Friday, 22 July 2011
Incubus - If Not Now, When?
Incubus first exploded onto the music scene following the nu metal boom of the mid nineties. Unlike most of their peers however Incubus were a far less angsty heavy outfit in comparison with the other big names in the genre. Whilst the bands earlier material fused elements of hip hop and funk with rock the focus of the music was more rooted in spacey cosmic melodies than the downtuned guitar riffs that were common place for most of the nu metal scene. By the early noughties nu metal had started to die off and many of the big names disappeared or reinvented themselves Incubus however were one step ahead of the competition as they had already started to phase out the more rappy elementsof their sound. By 2004 virtually all elements of the bands hip hop heritage were traded in for a more conventional rock style, a move that paid off.
Following a short hiatus in which time lead singer Brandon Boyd recorded and released a solo album the band have reconvened and put together their seventh album. Unfortunately it is their weakest effort to date. Whilst the previous focal point of most of the bands material was their use of spacey guitars and funky rythms matched up with Boyd's clean cut vocal harmonies the new album sees the band strip back to the barest bones. Whilst guitars are still present on most of the tracks the band have gone for a much more laid back subtle sound favouring ballads for the most part. This makes for quite a tedious and dull record. Whilst Brandon's vocals do undoubtedly suit this style and the reasons for these changes may just be the result of the band growing out of rock the music on offer here is dull for the most part and pales in comparison to earlier work. The sole highlight of the whole album is the recent single "Adolescents" which whilst serene is very reminiscent of the more introspective exciting moments from previous records. Apart from that the rest of the tracks are so gentle and soft they barely register and as such they blend into one huge beige mess. One of the problems is the lack of variety because near enough all of the tracks are ballads this only serves to make each track seem more alike. Ballads are nothing new to the band as a whole and their most successful single to date was the brilliantly simple "Drive" which reached number 1 in the US Alternative billboard chart but with "If Not Now, When?" they fail to reach the same standard with no memorable choruses or even lyrics in general.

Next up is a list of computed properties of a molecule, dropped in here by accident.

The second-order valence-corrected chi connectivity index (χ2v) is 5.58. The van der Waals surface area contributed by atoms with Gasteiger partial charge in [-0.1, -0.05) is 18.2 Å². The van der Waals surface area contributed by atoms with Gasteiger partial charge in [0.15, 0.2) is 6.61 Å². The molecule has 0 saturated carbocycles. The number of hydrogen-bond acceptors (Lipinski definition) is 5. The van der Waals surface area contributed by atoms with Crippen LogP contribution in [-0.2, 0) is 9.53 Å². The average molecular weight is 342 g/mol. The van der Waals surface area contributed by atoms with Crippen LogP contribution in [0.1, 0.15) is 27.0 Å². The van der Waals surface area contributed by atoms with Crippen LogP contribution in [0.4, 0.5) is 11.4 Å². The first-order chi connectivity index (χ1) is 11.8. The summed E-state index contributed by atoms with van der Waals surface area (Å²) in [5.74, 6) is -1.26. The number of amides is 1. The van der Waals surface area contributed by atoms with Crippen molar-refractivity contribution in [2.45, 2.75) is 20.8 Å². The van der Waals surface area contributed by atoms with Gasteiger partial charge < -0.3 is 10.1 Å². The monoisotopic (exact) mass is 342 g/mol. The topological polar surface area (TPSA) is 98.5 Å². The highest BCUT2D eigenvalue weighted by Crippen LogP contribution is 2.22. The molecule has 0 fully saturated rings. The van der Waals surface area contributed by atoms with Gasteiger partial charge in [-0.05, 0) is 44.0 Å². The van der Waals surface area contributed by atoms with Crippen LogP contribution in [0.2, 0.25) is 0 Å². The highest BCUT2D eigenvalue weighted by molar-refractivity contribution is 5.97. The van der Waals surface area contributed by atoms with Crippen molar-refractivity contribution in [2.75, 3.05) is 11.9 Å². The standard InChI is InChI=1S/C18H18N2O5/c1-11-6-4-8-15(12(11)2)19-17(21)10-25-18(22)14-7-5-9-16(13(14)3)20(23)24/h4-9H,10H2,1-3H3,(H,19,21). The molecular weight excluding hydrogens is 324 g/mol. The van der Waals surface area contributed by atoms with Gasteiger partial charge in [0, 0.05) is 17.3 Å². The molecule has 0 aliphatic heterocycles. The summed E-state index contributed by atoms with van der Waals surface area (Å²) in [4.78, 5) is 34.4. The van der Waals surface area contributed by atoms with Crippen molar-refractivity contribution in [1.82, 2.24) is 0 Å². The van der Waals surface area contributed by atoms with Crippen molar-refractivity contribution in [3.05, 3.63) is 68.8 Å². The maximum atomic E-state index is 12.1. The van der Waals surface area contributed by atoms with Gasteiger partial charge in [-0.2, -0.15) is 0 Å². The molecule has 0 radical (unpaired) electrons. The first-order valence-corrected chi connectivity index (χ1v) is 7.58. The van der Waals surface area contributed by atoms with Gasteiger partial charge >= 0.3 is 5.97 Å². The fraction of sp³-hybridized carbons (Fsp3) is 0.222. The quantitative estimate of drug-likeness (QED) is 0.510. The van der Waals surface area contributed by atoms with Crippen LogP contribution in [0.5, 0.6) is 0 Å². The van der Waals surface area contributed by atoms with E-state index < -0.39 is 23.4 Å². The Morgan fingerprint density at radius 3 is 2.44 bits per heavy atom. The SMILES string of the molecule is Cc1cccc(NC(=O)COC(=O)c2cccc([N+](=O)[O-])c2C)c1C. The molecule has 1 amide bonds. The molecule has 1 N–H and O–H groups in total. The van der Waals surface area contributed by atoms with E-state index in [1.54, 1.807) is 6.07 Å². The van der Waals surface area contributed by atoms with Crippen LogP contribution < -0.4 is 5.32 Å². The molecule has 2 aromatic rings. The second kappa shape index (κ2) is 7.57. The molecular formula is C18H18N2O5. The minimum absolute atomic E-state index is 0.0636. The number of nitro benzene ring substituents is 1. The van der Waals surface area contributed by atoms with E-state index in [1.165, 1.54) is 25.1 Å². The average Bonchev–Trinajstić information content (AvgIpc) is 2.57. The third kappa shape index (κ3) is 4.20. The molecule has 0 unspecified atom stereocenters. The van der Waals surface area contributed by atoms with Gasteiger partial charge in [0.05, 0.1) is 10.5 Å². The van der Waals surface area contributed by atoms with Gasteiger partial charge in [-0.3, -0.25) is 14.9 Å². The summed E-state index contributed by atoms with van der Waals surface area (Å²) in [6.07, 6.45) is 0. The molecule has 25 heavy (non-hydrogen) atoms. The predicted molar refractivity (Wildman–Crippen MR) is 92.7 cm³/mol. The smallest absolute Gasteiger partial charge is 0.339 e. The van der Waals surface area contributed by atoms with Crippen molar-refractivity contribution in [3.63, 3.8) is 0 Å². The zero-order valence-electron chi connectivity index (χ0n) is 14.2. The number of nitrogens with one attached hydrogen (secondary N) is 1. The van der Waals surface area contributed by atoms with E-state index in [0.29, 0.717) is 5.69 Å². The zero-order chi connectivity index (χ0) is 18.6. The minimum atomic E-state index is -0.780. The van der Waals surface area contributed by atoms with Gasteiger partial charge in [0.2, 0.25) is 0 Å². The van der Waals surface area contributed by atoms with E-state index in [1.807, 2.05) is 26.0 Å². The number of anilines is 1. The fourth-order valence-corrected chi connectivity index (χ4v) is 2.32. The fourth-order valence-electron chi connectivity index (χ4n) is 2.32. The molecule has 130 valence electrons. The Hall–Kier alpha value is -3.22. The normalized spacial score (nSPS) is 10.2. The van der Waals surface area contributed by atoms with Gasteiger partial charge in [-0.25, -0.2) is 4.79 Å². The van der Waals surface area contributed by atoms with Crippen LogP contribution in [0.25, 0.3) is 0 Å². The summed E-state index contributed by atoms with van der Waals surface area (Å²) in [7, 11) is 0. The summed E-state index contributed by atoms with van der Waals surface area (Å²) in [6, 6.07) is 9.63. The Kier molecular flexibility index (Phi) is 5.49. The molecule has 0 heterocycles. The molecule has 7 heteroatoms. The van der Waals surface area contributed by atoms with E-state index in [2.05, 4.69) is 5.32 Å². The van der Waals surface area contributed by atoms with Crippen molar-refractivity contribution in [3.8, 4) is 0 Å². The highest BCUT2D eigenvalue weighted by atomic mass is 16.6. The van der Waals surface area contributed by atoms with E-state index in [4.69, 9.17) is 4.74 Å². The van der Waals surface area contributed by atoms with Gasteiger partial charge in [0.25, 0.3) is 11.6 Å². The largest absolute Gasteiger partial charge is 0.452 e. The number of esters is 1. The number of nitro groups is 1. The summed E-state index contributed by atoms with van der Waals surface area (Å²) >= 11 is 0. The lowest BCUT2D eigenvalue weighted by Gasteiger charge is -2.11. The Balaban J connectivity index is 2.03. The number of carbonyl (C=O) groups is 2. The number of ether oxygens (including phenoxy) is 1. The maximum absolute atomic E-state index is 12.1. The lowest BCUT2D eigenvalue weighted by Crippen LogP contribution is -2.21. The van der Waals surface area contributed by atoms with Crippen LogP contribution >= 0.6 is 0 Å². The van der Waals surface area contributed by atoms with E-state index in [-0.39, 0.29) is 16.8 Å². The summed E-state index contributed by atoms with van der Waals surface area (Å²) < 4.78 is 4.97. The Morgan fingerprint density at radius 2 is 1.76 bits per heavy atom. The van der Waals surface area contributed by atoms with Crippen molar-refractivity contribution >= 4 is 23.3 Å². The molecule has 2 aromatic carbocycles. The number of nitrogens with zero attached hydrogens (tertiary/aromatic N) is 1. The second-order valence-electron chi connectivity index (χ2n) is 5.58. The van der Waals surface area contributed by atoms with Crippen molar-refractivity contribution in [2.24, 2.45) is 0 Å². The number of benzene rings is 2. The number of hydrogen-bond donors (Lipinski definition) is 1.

Overall I was very disappointed with this album. Whilst it could be argued that the band have shown a great deal of bravery releasing an album that is so different from their back catalogue the new sound is so minimalistic and bland that I can only hope this was a failed experiment rather than a change in direction. I would highly recommend you steer well clear of this record.
Thursday, 21 July 2011
The Vines - Future Primitive
Genre: Garage Rock/Indie
The Vines shot to fame way back in the early noughties with their 2002 debut album Highly Evolved. The early noughties saw a revival of sorts in both indie and garage rock with acts like The White Stripes and The Hives riding high on the charts and winning universal critical acclaim. However like most trends eventually the bubble burst and the critics turned on most of the leading proponents the notable exception being The White Stripes. The demise of the garage rock trend is deffinitely evident from the year delay between recording and release of Future Primitive and this is also notable as The Vines have funded this one without a record label in tow due to recent low sales of previous albums.
Future Primitive carries on from where 2008's album Melodia left off. The blue print has not changed and The Vines still continue to make the same sort of grungey lofi rock that won them accolades in 2002. Whilst many may argue the band should be championed for staying the course in spite of current trends what this ultimately amounts to is a record with nothing new to offer. The standard throughout the album is fairly consistent but the only real change is the use of a few more keyboards and samples which normally comes with a trade off in terms of riffing. Whilst the album isn't terrible it just doesn't have enough personality to stand a chance against the bands previous offerings. Another criticism is the length of the album whilst the Vines have never really made a long record much of the material on Future Primitive fails to even break the three minute mark. This works against the record quite severely as some tunes like the title track "Future Primitive" feel cut short. This makes the whole record feel slightly rushed and when it's been delayed by nearly a year that is a worrying sign. It's not all bad though. Highlights include "Black Dragon" a track that surges with the usual dismissive attitude whilst seeing the band experiment with synths and effects pedals create a sparse dark atmosphere. "Autumn Shade IV" is another exception to the flaws that blight most of the record and a welcome addition to the Autumn Shade series of tracks with its minimalist acoustic strum combined with subtle synth work.
Unfortunately Future Primitive seems to demonstrate a band that reached its creative peak long ago. Whilst there are a few standout tracks the album as a whole is dogged by to many flaws. Deffinately an album to sample before reaching for your wallet.
Download: "Future Primitive" "Black Dragon"